Right click at the solution level and select Add > New Web Site, then select the ASP.NET Web Service template. Use a File System location, and add a folder name of OrderProcessingService to whatever root folder you are putting your projects into (i.e. c:\temp) as shown in Figure 10.


Figure 10: Add New Web Service Web Site to Solution

Add a reference to the Web Service site to the OrderProcessingWorkflowLib project. Replace the code in Service.cs with the following:


 using System; using System.Web; using System.Web.Services; using System.Web.Services.Protocols; using System.Workflow.Runtime; using OrderProcessingWorkflowLib; using System.Collections.Generic; using System.Threading; [WebService(Namespace = "")] [WebServiceBinding(ConformsTo = WsiProfiles.BasicProfile1_1)] public class Service : System.Web.Services.WebService { public const string WorkflowRuntimeCacheKey = "WFRocks"; AutoResetEvent m_CompletedEvent = new AutoResetEvent(false); private double m_Cost; private object m_ObjLock = new object(); public double Cost { get { double cost; lock (m_ObjLock) { cost = m_Cost; } return cost; } set { lock (m_ObjLock) { m_Cost = value; } } } [WebMethod] public double ProcessOrder(int productId, bool superCustomer) { // Since we can only have one Workflow Runtime per app domain, // use the HTTPContext cache to store it. WorkflowRuntime workflowRuntime = (WorkflowRuntime)HttpContext.Current.Cache[ WorkflowRuntimeCacheKey]; if (workflowRuntime == null) { // Hasn't been create yet, so do so workflowRuntime = new WorkflowRuntime(); HttpContext.Current.Cache[WorkflowRuntimeCacheKey] = workflowRuntime; workflowRuntime.StartRuntime(); } // Hook up an event handler for when the workflow completes workflowRuntime.WorkflowCompleted += OnWorkflowCompleted; // Create a dictionary of parameters Dictionary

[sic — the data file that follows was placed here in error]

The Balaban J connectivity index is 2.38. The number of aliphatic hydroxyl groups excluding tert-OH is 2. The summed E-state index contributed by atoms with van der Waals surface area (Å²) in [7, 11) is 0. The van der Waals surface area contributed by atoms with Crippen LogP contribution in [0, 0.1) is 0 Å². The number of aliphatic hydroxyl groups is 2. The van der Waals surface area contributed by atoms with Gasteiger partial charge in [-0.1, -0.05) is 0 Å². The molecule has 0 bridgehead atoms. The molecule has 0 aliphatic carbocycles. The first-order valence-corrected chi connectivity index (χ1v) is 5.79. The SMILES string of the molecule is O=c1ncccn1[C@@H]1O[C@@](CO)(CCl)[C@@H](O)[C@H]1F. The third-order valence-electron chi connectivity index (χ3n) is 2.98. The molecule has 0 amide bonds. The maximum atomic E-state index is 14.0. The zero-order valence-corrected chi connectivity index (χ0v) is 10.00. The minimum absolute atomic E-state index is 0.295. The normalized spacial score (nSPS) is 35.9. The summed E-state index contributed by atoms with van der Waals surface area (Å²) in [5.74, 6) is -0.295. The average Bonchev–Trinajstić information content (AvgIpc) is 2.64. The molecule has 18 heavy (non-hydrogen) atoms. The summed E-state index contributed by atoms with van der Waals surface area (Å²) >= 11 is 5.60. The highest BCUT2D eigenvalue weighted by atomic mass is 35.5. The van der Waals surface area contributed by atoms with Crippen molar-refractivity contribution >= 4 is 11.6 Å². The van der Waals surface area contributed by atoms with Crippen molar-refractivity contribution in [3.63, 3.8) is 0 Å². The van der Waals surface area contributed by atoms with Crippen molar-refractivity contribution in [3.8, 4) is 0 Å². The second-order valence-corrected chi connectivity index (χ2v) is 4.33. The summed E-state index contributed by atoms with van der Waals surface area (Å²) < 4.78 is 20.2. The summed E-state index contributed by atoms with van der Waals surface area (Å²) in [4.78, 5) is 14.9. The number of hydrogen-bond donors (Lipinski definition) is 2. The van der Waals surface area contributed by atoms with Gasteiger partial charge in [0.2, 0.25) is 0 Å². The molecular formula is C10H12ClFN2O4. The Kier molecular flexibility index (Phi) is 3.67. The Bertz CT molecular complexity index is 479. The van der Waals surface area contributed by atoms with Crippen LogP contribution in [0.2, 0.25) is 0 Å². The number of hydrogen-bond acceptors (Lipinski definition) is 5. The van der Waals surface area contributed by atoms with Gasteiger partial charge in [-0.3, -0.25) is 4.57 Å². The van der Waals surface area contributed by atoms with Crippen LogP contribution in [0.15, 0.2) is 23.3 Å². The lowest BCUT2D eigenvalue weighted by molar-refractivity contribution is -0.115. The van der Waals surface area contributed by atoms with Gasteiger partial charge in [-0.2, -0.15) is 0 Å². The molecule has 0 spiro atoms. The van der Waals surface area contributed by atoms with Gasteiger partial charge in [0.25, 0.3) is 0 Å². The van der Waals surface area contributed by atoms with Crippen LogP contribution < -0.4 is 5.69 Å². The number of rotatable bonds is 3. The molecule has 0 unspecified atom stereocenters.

parameters = new Dictionary
   (); parameters.Add("ProductID", productId); parameters.Add("SuperCustomerStatus", superCustomer); // Create the workflow instance, passing in the parameters WorkflowInstance workflowInstance = workflowRuntime.CreateWorkflow( typeof(ProcessOrderWorkflow),parameters); // Start it running workflowInstance.Start(); // Block until complete m_CompletedEvent.WaitOne(); // Remove event subscription workflowRuntime.WorkflowCompleted -= OnWorkflowCompleted; return Cost; } void OnWorkflowCompleted(object sender, WorkflowCompletedEventArgs e) { Cost = (double)e.OutputParameters["Cost"]; m_CompletedEvent.Set(); } }


The workflow runtime can only be created once per app domain. So the ProcessOrder web method tries to retrieve it out of the cache, and it only creates and starts it if it has not been initialized. It then sets up the workflow input parameters as a dictionary of key value pairs, where the keys are strings that correspond to property names on the workflow type. An instance of the workflow is then created, passing in the parameters. The WorkflowCompleted event on the runtime is hooked so that the code can be notified when the workflow is complete -- in this case to retrieve the results of the workflow through the output parameters.